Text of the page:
Online Learning Vocabulary

If you’re like most people who got an unexpected and very sudden introduction to e-learning because of the COVID-19 pandemic necessitating the shutting down of regular school, you might be feeling a bit confused about various online learning terms and what they mean. This article introduces you to a number of online learning terms, and you’ll want to know since online learning may stay for longer than anyone ever expected.
Online learning Terminology

The Many Ways to Name Using the Internet for Education

The first thing you may have probably noticed that it might feel like there are about a million terms to refer to the act of virtual learning by utilizing the convenience of internet technology. Here are a few you may have seen or heard:

Asynchronous Learning

This is when learners can access online learning course materials at their own pace and when it suits them as opposed to being online together with the students taking the course in a virtual classroom using a platform like a Zoom or other online conference meeting platforms.

Asynchronous learning has progressively become the norm in the corporate world for employee training and continuing education, whereas the shift to universal online learning for schools during the COVID-19 pandemic has involved more cybernetic classrooms with teachers and learners online at the same time. However, some online high schools use the asynchronous teaching approach for all their courses.

Audio Conferencing

Audio conferencing in online learning
While most school districts are using online conferencing platforms in order to have a learning experience that feels more like attending class, audio conferencing is another option, which just means not relying on the video element of online meetings. If a student is attending a Zoom classroom and turns off the video function, they’ve basically converted their participation in the class into an audio conference. A typical call via telephone is just between two people, but if you add in a third caller or more, then it becomes a conference call.

Blended Learning

When learning entails a combination of both online and physical face-to-face activities, it’s called blended learning. This has conventionally been more popular in higher education, especially in graduate school programs where learners gather at certain intervals for face-to-face learning activities and engage in online education between those sessions.

We mention this because it’s possible that some school districts will want to try blended learning options for the start of the next school year if the pandemic issue is still not fully resolved. You might also see this referred to as hybrid learning.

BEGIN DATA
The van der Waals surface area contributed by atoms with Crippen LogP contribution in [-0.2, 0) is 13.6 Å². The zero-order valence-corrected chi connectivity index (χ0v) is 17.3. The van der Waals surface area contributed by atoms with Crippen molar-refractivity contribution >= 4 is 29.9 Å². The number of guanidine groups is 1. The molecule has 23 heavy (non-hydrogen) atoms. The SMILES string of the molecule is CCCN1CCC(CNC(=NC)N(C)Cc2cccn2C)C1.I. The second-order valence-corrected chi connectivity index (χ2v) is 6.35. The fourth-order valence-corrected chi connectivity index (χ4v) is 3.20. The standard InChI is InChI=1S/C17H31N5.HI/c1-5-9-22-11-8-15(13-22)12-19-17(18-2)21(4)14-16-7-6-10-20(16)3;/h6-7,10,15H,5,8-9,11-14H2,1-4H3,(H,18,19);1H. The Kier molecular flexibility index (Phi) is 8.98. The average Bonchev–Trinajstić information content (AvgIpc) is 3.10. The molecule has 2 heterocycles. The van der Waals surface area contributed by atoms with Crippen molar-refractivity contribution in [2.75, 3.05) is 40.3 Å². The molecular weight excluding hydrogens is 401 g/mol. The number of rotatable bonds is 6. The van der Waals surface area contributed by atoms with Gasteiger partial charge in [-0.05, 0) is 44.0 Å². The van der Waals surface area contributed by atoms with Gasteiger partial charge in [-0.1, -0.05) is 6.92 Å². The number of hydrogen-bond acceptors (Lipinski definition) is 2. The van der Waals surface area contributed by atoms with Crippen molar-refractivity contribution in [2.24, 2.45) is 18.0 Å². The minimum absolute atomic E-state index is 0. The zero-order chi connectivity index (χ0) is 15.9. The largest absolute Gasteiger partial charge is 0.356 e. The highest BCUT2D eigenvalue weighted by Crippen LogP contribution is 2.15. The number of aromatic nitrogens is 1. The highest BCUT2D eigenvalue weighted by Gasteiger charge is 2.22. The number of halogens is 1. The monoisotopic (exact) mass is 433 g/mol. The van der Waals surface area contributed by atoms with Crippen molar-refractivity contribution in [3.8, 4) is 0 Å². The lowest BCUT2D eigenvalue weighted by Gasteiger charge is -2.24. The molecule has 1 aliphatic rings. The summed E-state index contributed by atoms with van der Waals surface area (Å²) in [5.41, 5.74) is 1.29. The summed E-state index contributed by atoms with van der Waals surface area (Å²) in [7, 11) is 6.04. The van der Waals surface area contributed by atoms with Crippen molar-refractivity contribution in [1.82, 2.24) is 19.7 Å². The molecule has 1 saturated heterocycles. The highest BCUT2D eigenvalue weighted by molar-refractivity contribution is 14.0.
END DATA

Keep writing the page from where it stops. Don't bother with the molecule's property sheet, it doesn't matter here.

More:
Instructional Design

This term applies to any teachable course, whether online or traditional. In high schools, teachers might call it lesson planning. Instructional design denotes the process of figuring out what learners need to know and then creating learning material and activities that will teach them what they need to know. The “what they need to know” part is normally already spelled out in through the state’s school curriculum standards.

But the design of what happens in class and what materials will be relied on is up to the teachers. It’s significant to note that when it comes to virtual learning, a lot of hard work and careful planning goes into creating rich virtual learning experiences. But the COVID-19 pandemic forced a sudden shift to online teaching.

In most cases, school districts had about a week or two to figure out the delivery of remote education—not an ideal situation by any stretch of the imagination. It’s been emergency e-learning in a crisis. There was not enough time for the kind of careful instructional design that would go into 100% effective online learning. Typically you would want instructors to have a good deal of e-learning training before taking the plunge into online learning, but such is life in a global public health crisis.

Synchronous Learning

As you can possibly figure out from the previous definition of asynchronous learning, synchronous learning means learners and the instructor, although not in the same geographical location, are engaged in the learning process at the same time, typically through virtual classroom platforms or video conferencing software.

Video Conferencing

Video conferencing in online learning
This is software used to create live audio/visual connections between multiple persons. In the corporate world, it is popularly used by businesses for both training and meetings programs. In the education world, it can be used to hold a virtual class without gathering together in person. If you didn’t know what Zoom was before, you probably do now, including how vulnerable it can be to “Zoom bombing,” which is unwanted impositions into Zoom meetings/classes by people with typically less than honorable intentions. It is a web-based video conferencing platform many schools are using to establish virtual classes. Other options include Apple’s FaceTime, Google Hangouts Meet, Cisco’s WebEx, Microsoft Teams, GoToMeeting, and many others.

Virtual Classroom

virtual classroom can be thought of as a digital classroom learning environment. This is the way most K-12 schools are trying to achieve some semblance of normality in online learning, using video conferencing software or web-based video conferencing platforms (Zoom, Google Hangouts Meet, and many others) so the teacher and all the students can see each other during class and allow for some interaction and collaboration during instruction.

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